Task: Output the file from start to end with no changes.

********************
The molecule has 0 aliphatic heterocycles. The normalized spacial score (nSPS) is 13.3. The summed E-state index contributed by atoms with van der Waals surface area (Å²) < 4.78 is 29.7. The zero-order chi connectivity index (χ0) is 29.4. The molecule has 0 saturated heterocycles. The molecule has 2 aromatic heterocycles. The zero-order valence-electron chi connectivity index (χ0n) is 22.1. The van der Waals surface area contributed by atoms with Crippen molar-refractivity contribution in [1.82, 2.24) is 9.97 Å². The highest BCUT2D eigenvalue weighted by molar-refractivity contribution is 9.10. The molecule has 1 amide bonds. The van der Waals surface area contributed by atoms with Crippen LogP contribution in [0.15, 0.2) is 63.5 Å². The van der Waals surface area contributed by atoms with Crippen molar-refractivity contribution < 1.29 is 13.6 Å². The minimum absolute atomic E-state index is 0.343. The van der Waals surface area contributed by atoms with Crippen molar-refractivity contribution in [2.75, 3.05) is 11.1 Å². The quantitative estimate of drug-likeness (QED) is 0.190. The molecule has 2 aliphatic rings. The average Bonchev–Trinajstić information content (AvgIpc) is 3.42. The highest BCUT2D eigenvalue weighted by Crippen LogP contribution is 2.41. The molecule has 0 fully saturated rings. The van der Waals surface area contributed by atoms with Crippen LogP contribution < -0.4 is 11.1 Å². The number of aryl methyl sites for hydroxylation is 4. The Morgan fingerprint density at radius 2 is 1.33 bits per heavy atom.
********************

The molecule has 0 aliphatic heterocycles. The normalized spacial score (nSPS) is 13.3. The summed E-state index contributed by atoms with van der Waals surface area (Å²) < 4.78 is 29.7. The zero-order chi connectivity index (χ0) is 29.4. The molecule has 0 saturated heterocycles. The molecule has 2 aromatic heterocycles. The zero-order valence-electron chi connectivity index (χ0n) is 22.1. The van der Waals surface area contributed by atoms with Crippen molar-refractivity contribution in [1.82, 2.24) is 9.97 Å². The highest BCUT2D eigenvalue weighted by molar-refractivity contribution is 9.10. The molecule has 1 amide bonds. The van der Waals surface area contributed by atoms with Crippen LogP contribution in [0.15, 0.2) is 63.5 Å². The van der Waals surface area contributed by atoms with Crippen molar-refractivity contribution < 1.29 is 13.6 Å². The minimum absolute atomic E-state index is 0.343. The van der Waals surface area contributed by atoms with Crippen molar-refractivity contribution in [2.75, 3.05) is 11.1 Å². The quantitative estimate of drug-likeness (QED) is 0.190. The molecule has 2 aliphatic rings. The average Bonchev–Trinajstić information content (AvgIpc) is 3.42. The highest BCUT2D eigenvalue weighted by Crippen LogP contribution is 2.41. The molecule has 0 fully saturated rings. The van der Waals surface area contributed by atoms with Crippen LogP contribution < -0.4 is 11.1 Å². The number of aryl methyl sites for hydroxylation is 4. The Morgan fingerprint density at radius 2 is 1.33 bits per heavy atom.